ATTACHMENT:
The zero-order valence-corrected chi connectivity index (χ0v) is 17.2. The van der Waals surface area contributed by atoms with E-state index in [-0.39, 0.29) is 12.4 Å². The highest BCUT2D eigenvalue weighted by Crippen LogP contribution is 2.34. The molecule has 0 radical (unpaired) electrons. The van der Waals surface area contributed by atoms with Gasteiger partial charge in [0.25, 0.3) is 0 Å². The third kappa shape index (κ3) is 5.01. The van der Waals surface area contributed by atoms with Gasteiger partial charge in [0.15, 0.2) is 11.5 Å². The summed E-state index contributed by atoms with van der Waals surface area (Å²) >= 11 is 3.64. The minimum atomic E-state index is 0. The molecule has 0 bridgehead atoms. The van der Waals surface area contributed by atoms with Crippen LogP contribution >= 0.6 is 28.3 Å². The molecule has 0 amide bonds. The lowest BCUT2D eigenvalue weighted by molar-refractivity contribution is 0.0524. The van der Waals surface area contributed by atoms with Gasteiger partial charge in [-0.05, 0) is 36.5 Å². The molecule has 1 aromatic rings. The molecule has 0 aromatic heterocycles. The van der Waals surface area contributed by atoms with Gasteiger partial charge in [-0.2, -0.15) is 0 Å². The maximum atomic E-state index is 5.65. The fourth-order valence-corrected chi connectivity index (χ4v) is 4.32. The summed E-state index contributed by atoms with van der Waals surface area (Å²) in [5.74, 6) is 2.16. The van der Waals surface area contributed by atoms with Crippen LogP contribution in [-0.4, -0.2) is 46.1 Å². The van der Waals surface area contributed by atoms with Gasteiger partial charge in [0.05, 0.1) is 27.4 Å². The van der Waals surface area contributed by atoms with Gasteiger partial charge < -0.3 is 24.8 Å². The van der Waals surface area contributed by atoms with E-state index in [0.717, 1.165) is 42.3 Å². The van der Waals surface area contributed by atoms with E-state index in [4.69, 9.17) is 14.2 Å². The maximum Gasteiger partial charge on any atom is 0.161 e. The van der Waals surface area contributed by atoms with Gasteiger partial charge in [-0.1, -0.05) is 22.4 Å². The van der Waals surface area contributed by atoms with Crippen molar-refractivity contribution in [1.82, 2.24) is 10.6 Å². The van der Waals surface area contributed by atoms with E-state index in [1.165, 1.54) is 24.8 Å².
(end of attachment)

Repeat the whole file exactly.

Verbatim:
The zero-order valence-corrected chi connectivity index (χ0v) is 17.2. The van der Waals surface area contributed by atoms with E-state index in [-0.39, 0.29) is 12.4 Å². The highest BCUT2D eigenvalue weighted by Crippen LogP contribution is 2.34. The molecule has 0 radical (unpaired) electrons. The van der Waals surface area contributed by atoms with Gasteiger partial charge in [0.25, 0.3) is 0 Å². The third kappa shape index (κ3) is 5.01. The van der Waals surface area contributed by atoms with Gasteiger partial charge in [0.15, 0.2) is 11.5 Å². The summed E-state index contributed by atoms with van der Waals surface area (Å²) >= 11 is 3.64. The minimum atomic E-state index is 0. The molecule has 0 bridgehead atoms. The van der Waals surface area contributed by atoms with Crippen LogP contribution >= 0.6 is 28.3 Å². The molecule has 0 amide bonds. The lowest BCUT2D eigenvalue weighted by molar-refractivity contribution is 0.0524. The van der Waals surface area contributed by atoms with Gasteiger partial charge in [-0.05, 0) is 36.5 Å². The molecule has 1 aromatic rings. The molecule has 0 aromatic heterocycles. The van der Waals surface area contributed by atoms with Gasteiger partial charge in [-0.2, -0.15) is 0 Å². The maximum atomic E-state index is 5.65. The fourth-order valence-corrected chi connectivity index (χ4v) is 4.32. The summed E-state index contributed by atoms with van der Waals surface area (Å²) in [5.74, 6) is 2.16. The van der Waals surface area contributed by atoms with Crippen LogP contribution in [-0.4, -0.2) is 46.1 Å². The van der Waals surface area contributed by atoms with Gasteiger partial charge in [0.05, 0.1) is 27.4 Å². The van der Waals surface area contributed by atoms with Gasteiger partial charge < -0.3 is 24.8 Å². The van der Waals surface area contributed by atoms with E-state index in [0.717, 1.165) is 42.3 Å². The van der Waals surface area contributed by atoms with E-state index in [4.69, 9.17) is 14.2 Å². The maximum Gasteiger partial charge on any atom is 0.161 e. The van der Waals surface area contributed by atoms with Gasteiger partial charge in [-0.1, -0.05) is 22.4 Å². The van der Waals surface area contributed by atoms with Crippen molar-refractivity contribution in [1.82, 2.24) is 10.6 Å². The van der Waals surface area contributed by atoms with E-state index in [1.165, 1.54) is 24.8 Å².